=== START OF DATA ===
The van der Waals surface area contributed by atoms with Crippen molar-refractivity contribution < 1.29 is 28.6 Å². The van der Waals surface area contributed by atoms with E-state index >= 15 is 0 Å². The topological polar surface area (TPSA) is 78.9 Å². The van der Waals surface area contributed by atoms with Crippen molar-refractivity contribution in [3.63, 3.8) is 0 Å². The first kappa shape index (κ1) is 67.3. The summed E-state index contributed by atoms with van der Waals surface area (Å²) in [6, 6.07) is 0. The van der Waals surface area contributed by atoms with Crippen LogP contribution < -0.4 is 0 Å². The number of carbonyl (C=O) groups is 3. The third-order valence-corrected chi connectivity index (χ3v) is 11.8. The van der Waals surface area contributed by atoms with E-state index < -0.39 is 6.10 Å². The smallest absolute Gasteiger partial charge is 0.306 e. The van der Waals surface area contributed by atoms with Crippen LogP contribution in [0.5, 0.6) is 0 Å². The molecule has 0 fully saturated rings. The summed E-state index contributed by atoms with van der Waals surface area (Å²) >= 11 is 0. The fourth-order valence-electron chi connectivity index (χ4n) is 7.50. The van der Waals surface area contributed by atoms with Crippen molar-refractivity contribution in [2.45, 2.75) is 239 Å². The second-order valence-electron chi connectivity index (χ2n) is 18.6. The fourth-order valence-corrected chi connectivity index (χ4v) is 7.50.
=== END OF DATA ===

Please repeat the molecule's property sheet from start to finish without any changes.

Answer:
The van der Waals surface area contributed by atoms with Crippen molar-refractivity contribution < 1.29 is 28.6 Å². The van der Waals surface area contributed by atoms with E-state index >= 15 is 0 Å². The topological polar surface area (TPSA) is 78.9 Å². The van der Waals surface area contributed by atoms with Crippen molar-refractivity contribution in [3.63, 3.8) is 0 Å². The first kappa shape index (κ1) is 67.3. The summed E-state index contributed by atoms with van der Waals surface area (Å²) in [6, 6.07) is 0. The van der Waals surface area contributed by atoms with Crippen LogP contribution < -0.4 is 0 Å². The number of carbonyl (C=O) groups is 3. The third-order valence-corrected chi connectivity index (χ3v) is 11.8. The van der Waals surface area contributed by atoms with E-state index < -0.39 is 6.10 Å². The smallest absolute Gasteiger partial charge is 0.306 e. The van der Waals surface area contributed by atoms with Crippen LogP contribution in [0.5, 0.6) is 0 Å². The molecule has 0 fully saturated rings. The summed E-state index contributed by atoms with van der Waals surface area (Å²) >= 11 is 0. The fourth-order valence-electron chi connectivity index (χ4n) is 7.50. The van der Waals surface area contributed by atoms with Crippen molar-refractivity contribution in [2.45, 2.75) is 239 Å². The second-order valence-electron chi connectivity index (χ2n) is 18.6. The fourth-order valence-corrected chi connectivity index (χ4v) is 7.50.